FAST AND LOOSE WITH THE WITNESSES
Using Testimony Known to Be False
In a debate with David Scheim on National Public Radio, Gerald Posner admitted including in his book, Case Closed, an interview with Dallas entertainment writer Tony Zoppi, an interview which Posner knew contained false information.
1. Tony Zoppi told the HSCA in 1978 that he talked with Jack Ruby at the Dallas Morning News building on Friday morning, not long before the assassination of President Kennedy.
2. HSCA later learned that this information was probably false. Confronted with this, Zoppi admitted his account was a fabrication.
3. Nonetheless, Posner included the Zoppi statements in his book.
4. When Scheim confronted Posner with this during their radio debate, Posner admitted that he knew the information was false, but that had included it because it was dealing with a crucial issue.
5. In fact, Posner used the Zoppi statements in a effort to show that Jack Ruby was calm and was not in the emotional state one would expect of one who was involved in any assassination plot against the President. This was, of course, central to Posner's thesis that Ruby became involved only after the assassination--and then only out of emotional turmoil.
1. Posner appeared before the Conyers Subcommittee on Government Operations in fall of 1993. At that time, he stated that he had spoken with Drs Humes and Boswell, who had performed President Kennedy's autopsy, and that these two men now agreed that they had erred in parts of their autopsy report, notably in locating an entry wound in the back of Kennedy's head 4 inches too low. Posner told the Congressional committee that Humes and Boswell thus now agreed with the depiction of the wounds seen in the autopsy photographs and X-rays.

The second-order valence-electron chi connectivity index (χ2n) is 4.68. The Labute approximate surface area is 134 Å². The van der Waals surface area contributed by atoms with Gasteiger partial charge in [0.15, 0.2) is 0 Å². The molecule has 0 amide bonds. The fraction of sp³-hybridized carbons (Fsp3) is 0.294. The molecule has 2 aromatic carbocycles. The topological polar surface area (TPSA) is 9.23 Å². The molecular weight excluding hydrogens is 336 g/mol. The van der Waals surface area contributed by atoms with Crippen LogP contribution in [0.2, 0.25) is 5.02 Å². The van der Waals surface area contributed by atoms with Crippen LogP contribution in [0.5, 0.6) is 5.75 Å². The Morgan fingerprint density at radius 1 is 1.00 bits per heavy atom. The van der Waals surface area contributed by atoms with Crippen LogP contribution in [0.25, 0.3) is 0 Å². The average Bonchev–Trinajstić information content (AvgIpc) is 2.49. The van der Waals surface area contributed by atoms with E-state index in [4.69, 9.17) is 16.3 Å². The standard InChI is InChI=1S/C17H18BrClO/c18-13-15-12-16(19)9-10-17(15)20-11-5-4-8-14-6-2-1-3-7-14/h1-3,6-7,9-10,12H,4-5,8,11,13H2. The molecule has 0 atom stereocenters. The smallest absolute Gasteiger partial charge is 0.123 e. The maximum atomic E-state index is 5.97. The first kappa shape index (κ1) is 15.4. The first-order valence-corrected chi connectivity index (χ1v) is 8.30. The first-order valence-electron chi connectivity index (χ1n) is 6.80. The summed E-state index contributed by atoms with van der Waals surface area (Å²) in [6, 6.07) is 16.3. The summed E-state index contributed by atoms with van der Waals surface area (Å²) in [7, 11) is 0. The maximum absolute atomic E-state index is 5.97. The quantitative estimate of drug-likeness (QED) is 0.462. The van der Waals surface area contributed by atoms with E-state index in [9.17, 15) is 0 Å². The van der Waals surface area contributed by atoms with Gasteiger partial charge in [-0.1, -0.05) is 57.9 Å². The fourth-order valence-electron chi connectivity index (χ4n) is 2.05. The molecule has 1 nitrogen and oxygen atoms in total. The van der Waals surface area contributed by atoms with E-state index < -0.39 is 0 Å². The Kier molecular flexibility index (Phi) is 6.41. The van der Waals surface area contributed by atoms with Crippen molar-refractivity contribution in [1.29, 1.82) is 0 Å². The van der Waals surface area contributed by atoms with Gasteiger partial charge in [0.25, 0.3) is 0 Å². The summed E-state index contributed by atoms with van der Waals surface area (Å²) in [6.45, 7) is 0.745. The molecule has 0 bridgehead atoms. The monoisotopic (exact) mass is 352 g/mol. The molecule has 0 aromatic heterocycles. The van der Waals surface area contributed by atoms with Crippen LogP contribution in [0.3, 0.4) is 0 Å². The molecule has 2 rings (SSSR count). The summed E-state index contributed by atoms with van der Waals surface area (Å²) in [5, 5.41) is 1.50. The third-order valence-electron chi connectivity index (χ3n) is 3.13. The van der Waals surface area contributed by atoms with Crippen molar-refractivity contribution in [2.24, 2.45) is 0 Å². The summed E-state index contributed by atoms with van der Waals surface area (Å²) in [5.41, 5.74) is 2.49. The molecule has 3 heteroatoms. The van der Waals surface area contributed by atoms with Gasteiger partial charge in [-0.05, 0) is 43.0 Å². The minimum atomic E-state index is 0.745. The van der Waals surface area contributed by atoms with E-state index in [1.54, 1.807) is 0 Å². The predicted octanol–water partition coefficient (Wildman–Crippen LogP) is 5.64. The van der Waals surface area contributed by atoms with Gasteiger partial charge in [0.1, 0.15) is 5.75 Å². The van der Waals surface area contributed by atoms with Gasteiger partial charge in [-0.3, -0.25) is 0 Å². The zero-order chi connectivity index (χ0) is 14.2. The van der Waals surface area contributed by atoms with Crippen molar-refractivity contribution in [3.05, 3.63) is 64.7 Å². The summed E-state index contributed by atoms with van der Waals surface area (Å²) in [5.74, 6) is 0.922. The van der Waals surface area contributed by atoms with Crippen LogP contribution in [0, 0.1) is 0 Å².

2. Dr. Gary Aguilar spoke with Dr. Boswell on March 30, 1994. At that time, Dr. Boswell denied ever having spoken to Gerald Posner.
3. On pages 324-325 of Case Closed, Posner put forth his theory that a first shot from Oswald in the TSBD window nicked the branch of an oak tree, separating lead core from copper jacket,with the core striking a pavement of Main Street and producing fragments which nicked spectator James Tague in the face. Posner includes three citations from interviews with Tague. In these, Tague is reported as having told Posner that he does not know which shot produced the fragments which nicked him--hence Posner's hypothesis is possible.
4. What Posner does not cite in Tague's 1964 Warren Commission testimony. There, Tague says that he thinks that it was the second or third shot which struck him, although he is not sure. Far more important (and totally ignored by Posner) is Tague's statement under oath that he thought the shots came from the grassy knoll and not from the TSBD!
5. Dr. Aguilar talked with James Tague in late April, 1994. Tague denied that he ever spoke with Gerald Posner. (Recall that there are 3 citations based on an alleged interview with Tague in Case Closed.)
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